Stewards of a Vernal Pool

by Beth Kraft

from the March/April 2000 issue (vol. 13, Issue 4) of Connect,
a publication of Synergy Learning

Local ecosystems make the best life-science labs. I have known this since my own childhood explorations into the woods and ponds near my home. I have since watched the invaluable learning that takes place when children spend time freely exploring the natural world around them, seeking answers to their own questions, exploring, and discovering, while at the same time developing new questions to be answered yet another day.

As a fifth-grade teacher, I was aware of how valuable it would be for my students to have this kind of experience as part of their science learning. After considering the idea for a while, I realized that a seasonal pond (vernal pool) near the school where I teach would make the perfect "natural classroom." I applied for several grants to get financial support for such a project, and within a few months I had $3,500 in grant money, an outline for studying the pool, and the excitement and enthusiasm to get it started. My participation in the Institute for Inquiry Learning Group provided the peer support that was so helpful during this time.

I approached the project in an inquiry-based way. I began by introducing several "starting point" activities in the classroom so my students could begin exploring the distinct properties of water. As they worked, the children became familiar with the process skills needed to do scientific investigations: observing, questioning, predicting, recording data, and communicating. I encouraged questioning by setting up a "Water" question board in the classroom. After each investigation, students would reflect in their journals and then share their findings with the class. During this time, students were asked to think of questions they might still have about their investigations. At any time, they could ask questions and/or write their questions down on index cards. All questions were read aloud and then posted on the question board.

After many of these water investigations, we narrowed our questions down to the best investigable questions. Students selected the question that interested them most, and then got together with peers who were interested in the same question. With their partners, they designed tests, wrote up materials lists, investigated, created ways of recording information, shared what they discovered and, through the process of their own investigations, came up with more questions to be investigated. This was the approach we took throughout our year-long study of the vernal pool. It served as a model of how to do our investigations.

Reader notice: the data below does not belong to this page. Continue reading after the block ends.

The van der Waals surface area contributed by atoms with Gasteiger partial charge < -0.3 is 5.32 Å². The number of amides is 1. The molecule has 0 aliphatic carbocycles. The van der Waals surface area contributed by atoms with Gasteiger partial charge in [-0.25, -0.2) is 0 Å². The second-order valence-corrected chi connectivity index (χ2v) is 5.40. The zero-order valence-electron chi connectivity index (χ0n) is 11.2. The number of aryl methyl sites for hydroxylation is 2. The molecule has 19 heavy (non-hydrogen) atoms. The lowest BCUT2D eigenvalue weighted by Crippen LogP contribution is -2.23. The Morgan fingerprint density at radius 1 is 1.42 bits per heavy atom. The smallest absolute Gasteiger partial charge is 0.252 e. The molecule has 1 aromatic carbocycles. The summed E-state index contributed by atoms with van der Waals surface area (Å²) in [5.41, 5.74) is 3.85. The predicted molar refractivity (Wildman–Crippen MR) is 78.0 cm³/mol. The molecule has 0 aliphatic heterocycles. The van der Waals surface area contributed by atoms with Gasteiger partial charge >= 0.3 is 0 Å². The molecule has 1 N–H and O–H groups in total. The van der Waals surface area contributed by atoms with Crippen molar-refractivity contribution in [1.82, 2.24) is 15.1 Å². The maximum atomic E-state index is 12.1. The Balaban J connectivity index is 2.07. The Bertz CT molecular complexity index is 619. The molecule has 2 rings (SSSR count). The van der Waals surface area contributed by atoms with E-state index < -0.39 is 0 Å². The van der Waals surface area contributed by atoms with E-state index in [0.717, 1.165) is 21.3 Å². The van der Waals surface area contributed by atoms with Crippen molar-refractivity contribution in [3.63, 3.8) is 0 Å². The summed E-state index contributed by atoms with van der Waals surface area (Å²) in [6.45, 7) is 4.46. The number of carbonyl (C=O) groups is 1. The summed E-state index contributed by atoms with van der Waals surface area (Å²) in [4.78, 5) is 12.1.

Learning at our "outdoor lab"

When my students began studying the vernal pool, their first investigation was guided only by this open-ended direction: "Learn all you can about the vernal pool."

Students began by getting the tools and materials they needed, such as turkey basters, tubs, nets, and magnifying glasses. Each child also had a clipboard for recording information. From this initial investigation, questions about the pool's ecosystem began to emerge.

The pool became our outdoor lab. We never went without a purpose or an inquiry to investigate. Each trip (which lasted between one and one-and-a-half hours) encouraged more questions and more inquiry investigations. We kept an ongoing "Vernal Pool" question board in the classroom.

Since the pool is seasonal, it fills with the winter rains between December and May. The rest of the year, from June until December, it's just a dry indentation in the ground. Although we made few trips out to the pool during this dry period, we did go out in November to learn about the native plant life with a docent from the California Native Plant Society. I wanted the students to see the area before it filled with water so they could better appreciate the natural changes that occurred when it became a viable pool.